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Eats, shoots, leaves, and hats - The Phantom Librarian
Spewing out too many words since November 2003
Eats, shoots, leaves, and hats
I just finished Eats, Shoots, and Leaves, and I understand why it's a runaway bestseller. Permission to go and punctuate the world! Have at it!

I just love the rallying cry, "Sticklers unite! You have nothing to lose but your sense of proportion (and arguably you didn't have a lot of that to begin with)." It's fun that she recognizes it as a kind of mania, but at the same time leads the quixotic charge against rogue apostrophes and misplaced commas.

I didn't realize some of the differences between American and British punctuation, and have now added the Oxford comma issue to the color/colour one--people who keep correcting my Oxford commas, they're still proper in American usage. And as long as I'm on punctuation, here's why I like the Oxford comma:

I like corn, peas and carrots, and beans. (Oxford comma is the one after "carrots")


I like corn, peas and carrots and beans. (Just looks like someone got and-happy.)

True, that's not going to be the case with every list--not every list has items which include the word "and"--but why not have a rule that will handily cover all scenarios?

That said, I'm willing to trade the American spelling of "travelers" and "marveled" for the British "travellers" and "marvelled." Especially if we could trade it for putting the period/full stop back in Mr. and Mrs. on the other side... I mean, without the period, I try to pronounce them as words in my head--"Mir" and "Merse," maybe. :p

Truss doesn't have all of the comparative stuff she mentions right (she tends from time to time to say, "We do this x way, which is proper here, while the Americans do it y way, which is proper there." The place where she misses it is in salutations to letters, claiming that where the British fashion is to think it might be too fancy to put a comma after Dear Andrew, in the States, we'd put a colon after it.

Nope--that one's actually an easy rule. Colons for business correspondence only, and that means "Dear Andrew:" can only appear improperly. (Not that it never occurs, of course; only that it's always improper American usage. Even easy rules are ignored.) It would be "Dear Mr. Doobiddy:" or "Dear Andrew," to start a letter. The comma goes for friendly letters. Of course, the current fashion is to omit the endearment and replace the punctuation with a dash, eg,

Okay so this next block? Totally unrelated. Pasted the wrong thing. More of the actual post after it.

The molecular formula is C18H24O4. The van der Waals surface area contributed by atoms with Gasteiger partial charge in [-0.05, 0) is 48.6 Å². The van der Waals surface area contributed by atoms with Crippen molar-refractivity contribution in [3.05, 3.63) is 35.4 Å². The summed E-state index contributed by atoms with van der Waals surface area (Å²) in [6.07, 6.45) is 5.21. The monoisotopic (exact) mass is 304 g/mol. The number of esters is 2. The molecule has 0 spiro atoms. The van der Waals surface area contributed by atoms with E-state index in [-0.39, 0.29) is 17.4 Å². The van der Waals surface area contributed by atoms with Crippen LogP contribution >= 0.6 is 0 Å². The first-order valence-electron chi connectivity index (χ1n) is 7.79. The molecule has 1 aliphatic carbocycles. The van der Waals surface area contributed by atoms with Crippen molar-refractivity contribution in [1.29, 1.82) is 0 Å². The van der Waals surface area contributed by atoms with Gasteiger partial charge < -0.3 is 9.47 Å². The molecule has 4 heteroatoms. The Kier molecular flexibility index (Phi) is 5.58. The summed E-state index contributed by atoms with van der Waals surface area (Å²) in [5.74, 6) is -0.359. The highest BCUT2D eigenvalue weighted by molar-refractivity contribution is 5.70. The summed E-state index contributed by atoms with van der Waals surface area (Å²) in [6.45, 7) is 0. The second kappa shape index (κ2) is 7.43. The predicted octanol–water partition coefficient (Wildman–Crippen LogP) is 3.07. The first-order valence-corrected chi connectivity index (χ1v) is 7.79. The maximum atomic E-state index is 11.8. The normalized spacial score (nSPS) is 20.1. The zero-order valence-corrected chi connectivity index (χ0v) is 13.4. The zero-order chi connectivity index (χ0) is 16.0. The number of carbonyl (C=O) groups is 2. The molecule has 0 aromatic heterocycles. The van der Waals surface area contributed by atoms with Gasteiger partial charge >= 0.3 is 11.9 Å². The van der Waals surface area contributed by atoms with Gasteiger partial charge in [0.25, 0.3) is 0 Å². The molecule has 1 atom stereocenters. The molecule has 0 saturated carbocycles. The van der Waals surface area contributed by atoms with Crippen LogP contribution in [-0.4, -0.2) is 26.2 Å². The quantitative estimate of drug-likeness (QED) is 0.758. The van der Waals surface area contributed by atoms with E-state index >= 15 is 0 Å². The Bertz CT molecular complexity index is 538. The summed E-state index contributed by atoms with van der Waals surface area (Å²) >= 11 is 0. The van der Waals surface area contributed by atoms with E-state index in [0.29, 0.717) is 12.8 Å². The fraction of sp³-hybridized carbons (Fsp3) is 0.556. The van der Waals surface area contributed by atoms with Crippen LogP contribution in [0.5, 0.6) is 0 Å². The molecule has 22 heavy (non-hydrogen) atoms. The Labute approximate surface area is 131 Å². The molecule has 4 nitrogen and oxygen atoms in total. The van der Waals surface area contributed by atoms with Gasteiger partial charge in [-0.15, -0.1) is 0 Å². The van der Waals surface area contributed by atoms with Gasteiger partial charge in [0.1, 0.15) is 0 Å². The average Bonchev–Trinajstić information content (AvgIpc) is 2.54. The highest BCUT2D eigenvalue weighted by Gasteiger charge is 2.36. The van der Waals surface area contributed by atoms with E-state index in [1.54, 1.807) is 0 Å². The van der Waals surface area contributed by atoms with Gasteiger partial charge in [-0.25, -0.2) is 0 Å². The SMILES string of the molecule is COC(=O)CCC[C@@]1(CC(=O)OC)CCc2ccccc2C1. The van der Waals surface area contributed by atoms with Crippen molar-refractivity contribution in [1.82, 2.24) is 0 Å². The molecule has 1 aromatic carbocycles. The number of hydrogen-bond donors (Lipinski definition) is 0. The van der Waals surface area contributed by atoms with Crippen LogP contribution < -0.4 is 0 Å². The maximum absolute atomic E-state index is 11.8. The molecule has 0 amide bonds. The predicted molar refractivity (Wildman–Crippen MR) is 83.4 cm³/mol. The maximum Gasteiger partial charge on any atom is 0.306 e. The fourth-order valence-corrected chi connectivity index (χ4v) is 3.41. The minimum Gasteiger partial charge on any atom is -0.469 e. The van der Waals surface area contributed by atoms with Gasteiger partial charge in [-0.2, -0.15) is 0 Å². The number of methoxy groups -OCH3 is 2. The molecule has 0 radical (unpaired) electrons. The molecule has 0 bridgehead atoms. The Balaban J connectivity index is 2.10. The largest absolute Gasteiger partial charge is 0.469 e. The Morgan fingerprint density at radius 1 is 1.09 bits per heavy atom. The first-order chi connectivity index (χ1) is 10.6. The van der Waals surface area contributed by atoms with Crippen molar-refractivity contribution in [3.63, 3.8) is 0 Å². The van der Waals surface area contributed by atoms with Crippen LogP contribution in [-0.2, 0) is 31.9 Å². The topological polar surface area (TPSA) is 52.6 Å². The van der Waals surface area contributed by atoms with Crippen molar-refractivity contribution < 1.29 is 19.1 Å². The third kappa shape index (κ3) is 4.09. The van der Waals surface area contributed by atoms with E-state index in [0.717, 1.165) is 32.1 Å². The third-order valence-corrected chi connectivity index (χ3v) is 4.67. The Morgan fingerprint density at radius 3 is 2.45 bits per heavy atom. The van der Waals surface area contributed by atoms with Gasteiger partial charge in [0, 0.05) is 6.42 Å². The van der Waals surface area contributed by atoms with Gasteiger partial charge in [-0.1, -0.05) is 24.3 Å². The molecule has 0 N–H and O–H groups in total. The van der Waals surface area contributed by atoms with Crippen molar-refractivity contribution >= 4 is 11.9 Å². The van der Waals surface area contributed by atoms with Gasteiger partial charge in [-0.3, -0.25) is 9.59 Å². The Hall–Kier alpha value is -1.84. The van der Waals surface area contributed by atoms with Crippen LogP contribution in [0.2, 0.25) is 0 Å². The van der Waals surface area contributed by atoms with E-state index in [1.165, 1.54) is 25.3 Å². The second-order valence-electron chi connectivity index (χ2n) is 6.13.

Just dropping you a line...

More later, maybe.

BTW, SW friends, I made my first post at fanfic_hats to showcase Her Royal Clotheshorse-ness.
2 comments or Leave a comment
sreya From: sreya Date: July 28th, 2004 05:47 am (UTC) (Link)
Ooo, pretty hats!

I think it's a shame that the first comment over there is someone saying the style of Amidala's costumes will keep him away from the movies. :( Her costumes are gorgeous and, incredibly, they really add to the imagery of the movies. Although I still can't stand Trisha Biggar's comment that girls just wanna be Amidala for her costumes, grr...

I found it really interesting when you pointed out that Padme's BIG MOMENTS are in simpler costumes, while her BIG MISTAKE (for TPM anyway) is in one of the fanciest costumes. I'd never thought about that. Now I just KNOW in Episode III I'll be paying much more attention to her costumes and thinking "Okay, fancy costume, what's going wrong?!"
kelleypen From: kelleypen Date: July 28th, 2004 02:02 pm (UTC) (Link)
Dear Fernwithy:

Well, I teach the Oxford comma to my students. And thank you for that excellent example of why it makes sense.


2 comments or Leave a comment